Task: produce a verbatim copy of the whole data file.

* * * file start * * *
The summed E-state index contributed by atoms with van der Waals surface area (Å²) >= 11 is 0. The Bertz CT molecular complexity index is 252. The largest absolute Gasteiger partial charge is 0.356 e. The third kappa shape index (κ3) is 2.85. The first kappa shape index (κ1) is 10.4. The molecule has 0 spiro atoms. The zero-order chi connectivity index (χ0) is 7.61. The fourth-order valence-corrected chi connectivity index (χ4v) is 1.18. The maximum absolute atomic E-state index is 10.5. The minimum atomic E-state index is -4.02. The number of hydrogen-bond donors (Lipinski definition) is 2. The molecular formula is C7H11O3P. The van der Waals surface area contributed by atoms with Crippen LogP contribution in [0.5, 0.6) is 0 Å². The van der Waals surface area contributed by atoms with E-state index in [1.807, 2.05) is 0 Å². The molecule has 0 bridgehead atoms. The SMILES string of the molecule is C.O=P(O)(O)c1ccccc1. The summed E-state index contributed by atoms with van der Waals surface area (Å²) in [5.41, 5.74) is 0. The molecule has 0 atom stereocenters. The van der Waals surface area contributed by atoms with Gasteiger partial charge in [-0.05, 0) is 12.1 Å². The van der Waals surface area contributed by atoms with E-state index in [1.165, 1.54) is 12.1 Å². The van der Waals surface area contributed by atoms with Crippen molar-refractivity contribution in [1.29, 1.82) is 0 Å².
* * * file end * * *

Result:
The summed E-state index contributed by atoms with van der Waals surface area (Å²) >= 11 is 0. The Bertz CT molecular complexity index is 252. The largest absolute Gasteiger partial charge is 0.356 e. The third kappa shape index (κ3) is 2.85. The first kappa shape index (κ1) is 10.4. The molecule has 0 spiro atoms. The zero-order chi connectivity index (χ0) is 7.61. The fourth-order valence-corrected chi connectivity index (χ4v) is 1.18. The maximum absolute atomic E-state index is 10.5. The minimum atomic E-state index is -4.02. The number of hydrogen-bond donors (Lipinski definition) is 2. The molecular formula is C7H11O3P. The van der Waals surface area contributed by atoms with Crippen LogP contribution in [0.5, 0.6) is 0 Å². The van der Waals surface area contributed by atoms with E-state index in [1.807, 2.05) is 0 Å². The molecule has 0 bridgehead atoms. The SMILES string of the molecule is C.O=P(O)(O)c1ccccc1. The summed E-state index contributed by atoms with van der Waals surface area (Å²) in [5.41, 5.74) is 0. The molecule has 0 atom stereocenters. The van der Waals surface area contributed by atoms with Gasteiger partial charge in [-0.05, 0) is 12.1 Å². The van der Waals surface area contributed by atoms with E-state index in [1.165, 1.54) is 12.1 Å². The van der Waals surface area contributed by atoms with Crippen molar-refractivity contribution in [1.29, 1.82) is 0 Å².